It was bound to happen again! The three strapping lads from Hamburg — H.P. Baxxter, Michael Simon, and relative newcomer Phil Speiser — have returned for another brand-new studio album, their eighteenth, to be exact. They've survived a number of musical style changes and have still managed to drop some pretty good party tunes. But Ace isn't another reinvention of their sound; it's an expansion on it with a few steps in some new directions. Unfortunately, there are some missteps as well...
After the very somber piano and operatic singing-based introduction in Ace, it's straight onto what is arguably the best track on here: Oi, which became the second single from the album. With little delay, the main hook of the song approaches: a crowd shouting "Oi! Oi! Oi, fucking Oi!" And you're going to hear that a lot. But no Scooter single could possibly be complete without the braying of blonde-haired frontman H.P. Baxxter, and I actually enjoy his lyrics this time, not to mention his pretty good rhythm. With a tame but bouncy beep-tastic chorus, Oi's pretty darn earwormy. There's not a lot of variation, but it's definitely going on my repeat list.
I can't say the same for Mary Had No Lamb, whose title should have been a tipoff. Starting off with quick two-liner chorus in a high-pitched voice (which, by the way, sounds a bit off and too deep for some reason), Mary Had No Lamb quickly switches into a generic sounding electro-synth melody that couldn't catch my attention if it wore a redhead wig. And I don't even want to ask why H.P. included such tasteful lyrics as "Such a lady, makin' me mad... while she's giving head..." This Mary lass seems like a load of trouble. Of course, it's not half as strange as "Don't throw away the banana boxes! Shouting is for the family!" What was H.P. on that day?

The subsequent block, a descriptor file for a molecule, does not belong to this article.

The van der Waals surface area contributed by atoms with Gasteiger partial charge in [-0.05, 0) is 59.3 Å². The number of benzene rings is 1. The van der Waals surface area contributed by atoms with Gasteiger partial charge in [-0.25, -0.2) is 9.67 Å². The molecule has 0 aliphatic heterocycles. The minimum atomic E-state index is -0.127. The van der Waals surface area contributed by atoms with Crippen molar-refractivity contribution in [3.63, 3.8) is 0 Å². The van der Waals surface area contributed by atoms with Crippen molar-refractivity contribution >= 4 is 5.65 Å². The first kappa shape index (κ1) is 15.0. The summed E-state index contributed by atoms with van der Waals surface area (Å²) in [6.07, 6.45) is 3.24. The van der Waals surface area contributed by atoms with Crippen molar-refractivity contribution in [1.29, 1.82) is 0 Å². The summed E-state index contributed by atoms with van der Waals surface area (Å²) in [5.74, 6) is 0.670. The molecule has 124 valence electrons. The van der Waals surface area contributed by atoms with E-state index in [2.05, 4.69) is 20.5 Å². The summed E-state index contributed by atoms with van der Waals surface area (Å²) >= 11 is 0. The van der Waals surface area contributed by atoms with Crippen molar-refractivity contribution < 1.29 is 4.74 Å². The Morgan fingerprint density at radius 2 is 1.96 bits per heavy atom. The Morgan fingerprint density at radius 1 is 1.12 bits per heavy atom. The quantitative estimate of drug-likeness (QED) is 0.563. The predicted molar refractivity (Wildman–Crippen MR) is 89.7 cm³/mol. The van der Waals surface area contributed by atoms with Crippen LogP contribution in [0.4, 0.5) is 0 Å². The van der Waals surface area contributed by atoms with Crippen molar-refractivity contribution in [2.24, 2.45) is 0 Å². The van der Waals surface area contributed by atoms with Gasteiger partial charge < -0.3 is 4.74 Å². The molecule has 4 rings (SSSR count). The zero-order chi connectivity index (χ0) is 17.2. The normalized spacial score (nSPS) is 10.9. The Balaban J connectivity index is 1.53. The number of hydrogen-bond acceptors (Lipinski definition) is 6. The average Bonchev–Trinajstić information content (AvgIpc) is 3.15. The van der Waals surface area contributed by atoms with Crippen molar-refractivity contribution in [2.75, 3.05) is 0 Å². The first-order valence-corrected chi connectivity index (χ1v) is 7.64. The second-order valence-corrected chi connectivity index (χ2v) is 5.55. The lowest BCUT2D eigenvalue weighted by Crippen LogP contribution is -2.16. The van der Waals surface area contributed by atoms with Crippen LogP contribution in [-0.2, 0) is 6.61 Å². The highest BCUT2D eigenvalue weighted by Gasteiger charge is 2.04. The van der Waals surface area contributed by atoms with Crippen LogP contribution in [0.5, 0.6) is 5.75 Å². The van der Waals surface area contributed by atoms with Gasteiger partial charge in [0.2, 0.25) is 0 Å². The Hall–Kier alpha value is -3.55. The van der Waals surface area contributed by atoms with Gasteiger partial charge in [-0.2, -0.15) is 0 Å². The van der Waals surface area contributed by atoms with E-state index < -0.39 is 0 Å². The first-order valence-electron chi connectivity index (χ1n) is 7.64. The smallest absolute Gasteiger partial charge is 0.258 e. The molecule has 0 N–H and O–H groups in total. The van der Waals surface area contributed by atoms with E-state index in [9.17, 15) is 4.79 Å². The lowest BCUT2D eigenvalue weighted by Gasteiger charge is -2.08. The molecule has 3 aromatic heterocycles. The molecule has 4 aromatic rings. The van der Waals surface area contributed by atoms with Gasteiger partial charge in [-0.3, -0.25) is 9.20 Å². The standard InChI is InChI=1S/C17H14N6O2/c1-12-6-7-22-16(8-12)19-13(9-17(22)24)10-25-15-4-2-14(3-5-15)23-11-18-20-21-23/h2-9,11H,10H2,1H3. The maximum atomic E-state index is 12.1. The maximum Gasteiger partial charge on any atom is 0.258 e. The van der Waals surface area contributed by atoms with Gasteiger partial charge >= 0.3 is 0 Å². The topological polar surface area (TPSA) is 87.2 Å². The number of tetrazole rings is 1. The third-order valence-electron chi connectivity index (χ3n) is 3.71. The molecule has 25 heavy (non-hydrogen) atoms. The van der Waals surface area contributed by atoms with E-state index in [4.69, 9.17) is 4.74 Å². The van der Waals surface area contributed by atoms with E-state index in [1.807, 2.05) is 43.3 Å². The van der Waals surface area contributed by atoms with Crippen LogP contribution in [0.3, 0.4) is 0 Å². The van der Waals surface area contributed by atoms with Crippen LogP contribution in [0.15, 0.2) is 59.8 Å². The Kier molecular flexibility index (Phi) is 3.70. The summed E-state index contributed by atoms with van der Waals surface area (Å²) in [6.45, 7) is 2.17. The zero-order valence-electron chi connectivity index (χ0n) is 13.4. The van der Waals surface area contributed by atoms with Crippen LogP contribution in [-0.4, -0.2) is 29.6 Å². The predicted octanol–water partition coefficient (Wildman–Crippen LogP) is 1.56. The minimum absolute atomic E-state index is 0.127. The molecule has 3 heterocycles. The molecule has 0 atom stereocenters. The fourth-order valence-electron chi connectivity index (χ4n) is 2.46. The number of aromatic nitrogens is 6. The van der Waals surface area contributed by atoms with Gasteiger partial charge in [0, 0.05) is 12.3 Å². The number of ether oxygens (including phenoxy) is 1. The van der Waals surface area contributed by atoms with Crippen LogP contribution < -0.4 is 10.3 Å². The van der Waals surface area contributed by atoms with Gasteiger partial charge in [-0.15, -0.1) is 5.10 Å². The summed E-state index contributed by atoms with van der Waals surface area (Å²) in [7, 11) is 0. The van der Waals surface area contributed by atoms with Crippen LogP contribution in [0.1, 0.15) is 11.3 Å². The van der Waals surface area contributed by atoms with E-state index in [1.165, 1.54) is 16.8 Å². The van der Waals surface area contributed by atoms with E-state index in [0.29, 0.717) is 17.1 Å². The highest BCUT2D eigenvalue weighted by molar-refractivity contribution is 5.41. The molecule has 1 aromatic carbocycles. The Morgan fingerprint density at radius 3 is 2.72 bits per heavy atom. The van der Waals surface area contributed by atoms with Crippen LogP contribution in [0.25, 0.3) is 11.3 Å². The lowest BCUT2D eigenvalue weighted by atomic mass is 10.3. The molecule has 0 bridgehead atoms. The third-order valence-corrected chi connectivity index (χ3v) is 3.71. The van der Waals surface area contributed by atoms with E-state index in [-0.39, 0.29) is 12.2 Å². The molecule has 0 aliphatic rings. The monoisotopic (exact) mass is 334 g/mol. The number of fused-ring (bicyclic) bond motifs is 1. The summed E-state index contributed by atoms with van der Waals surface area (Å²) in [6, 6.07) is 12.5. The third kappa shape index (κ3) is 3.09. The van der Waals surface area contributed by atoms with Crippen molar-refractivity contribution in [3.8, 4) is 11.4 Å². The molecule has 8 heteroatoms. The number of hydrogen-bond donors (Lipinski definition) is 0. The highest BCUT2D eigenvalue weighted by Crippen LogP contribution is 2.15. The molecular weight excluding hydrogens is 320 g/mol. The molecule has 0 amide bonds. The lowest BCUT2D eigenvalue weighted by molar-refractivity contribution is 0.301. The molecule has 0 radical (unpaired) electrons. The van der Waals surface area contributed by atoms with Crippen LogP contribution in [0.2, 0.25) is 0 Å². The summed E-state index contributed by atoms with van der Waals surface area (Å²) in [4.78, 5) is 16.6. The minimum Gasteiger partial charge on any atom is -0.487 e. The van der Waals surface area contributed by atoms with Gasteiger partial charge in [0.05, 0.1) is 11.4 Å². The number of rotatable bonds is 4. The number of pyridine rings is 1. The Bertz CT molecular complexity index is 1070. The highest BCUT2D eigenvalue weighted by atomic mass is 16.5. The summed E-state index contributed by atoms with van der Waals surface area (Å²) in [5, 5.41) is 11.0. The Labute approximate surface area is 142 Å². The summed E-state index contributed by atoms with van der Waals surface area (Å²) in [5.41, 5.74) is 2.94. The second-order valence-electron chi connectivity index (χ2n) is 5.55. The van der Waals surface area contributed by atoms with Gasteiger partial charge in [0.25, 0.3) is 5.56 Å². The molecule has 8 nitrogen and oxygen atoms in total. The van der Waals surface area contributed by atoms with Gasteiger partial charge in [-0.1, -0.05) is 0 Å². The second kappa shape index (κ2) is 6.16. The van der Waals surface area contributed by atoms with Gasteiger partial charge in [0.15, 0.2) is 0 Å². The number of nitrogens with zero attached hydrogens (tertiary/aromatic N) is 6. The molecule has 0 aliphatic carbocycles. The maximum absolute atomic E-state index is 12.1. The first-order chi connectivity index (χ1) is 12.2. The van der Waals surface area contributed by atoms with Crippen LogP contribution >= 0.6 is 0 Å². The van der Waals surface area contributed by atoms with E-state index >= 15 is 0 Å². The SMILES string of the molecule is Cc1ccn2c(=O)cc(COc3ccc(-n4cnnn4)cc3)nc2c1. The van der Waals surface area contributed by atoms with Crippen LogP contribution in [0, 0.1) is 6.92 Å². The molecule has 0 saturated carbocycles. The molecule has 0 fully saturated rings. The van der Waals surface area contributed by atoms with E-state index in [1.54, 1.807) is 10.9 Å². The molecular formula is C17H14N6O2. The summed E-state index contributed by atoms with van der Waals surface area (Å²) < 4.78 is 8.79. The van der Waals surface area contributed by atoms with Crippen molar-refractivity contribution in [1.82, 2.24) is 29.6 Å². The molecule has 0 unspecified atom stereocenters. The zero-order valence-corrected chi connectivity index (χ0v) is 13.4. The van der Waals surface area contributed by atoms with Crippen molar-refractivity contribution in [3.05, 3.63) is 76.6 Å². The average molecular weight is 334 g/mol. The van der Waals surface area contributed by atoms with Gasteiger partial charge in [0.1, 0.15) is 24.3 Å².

Scooter then brings electric guitar back to the dance scene with Riot, the first single from the album (which has already been reviewed). As I said before, it's a mix of "pounding rhythms" and a dash of Fallout Boy, it's definitely another one of their high points on Ace. Encore breaks new ground for the group, introducing male pop-like vocals NOT performed by H.P. but instead by a random studio singer. They're not bad — a bit loud, mind you — but when the song promptly shuffles into another generic electro jam that would fall straight out of the pocket of Hardwell, Armin, or Tiësto... and a chorus sprinkled with twinkly coconut noises that's a bit more palpable. Also, H.P. uses the term "jimmy head" twice in this song. What was H.P. on that day?
Much to my chagrin, Australian-Greek singer Vassy makes a return in Burn, but at least she's not half as shrill as in previous songs and is far more subdued. Maybe she doesn't even care about being here, especially with lyrics like "burn, baby, burn, baby, burn, baby, burn". The song is chintzy electro-pop, similar to anything David Guetta has popped out. H.P.'s lyrics are, surprisingly, the highlight of this one, too, but that's not enough to make it stand out. Don't Break The Silence starts out promisingly enough with dramatic female vocals, but it ends up suffering the same fate with a mix of pounding electro-trance and a few dubstep samples thrown in for padding. The chopped up pitched vocals in the background do add a bit for the better, though. Then they throw some harder sounds our way with The Birdwatcher, using the melody from a classical Russian waltz but with a far scratching hardstyle sound. Though the beat should probably be equally as hard, this one's not bad to listen to.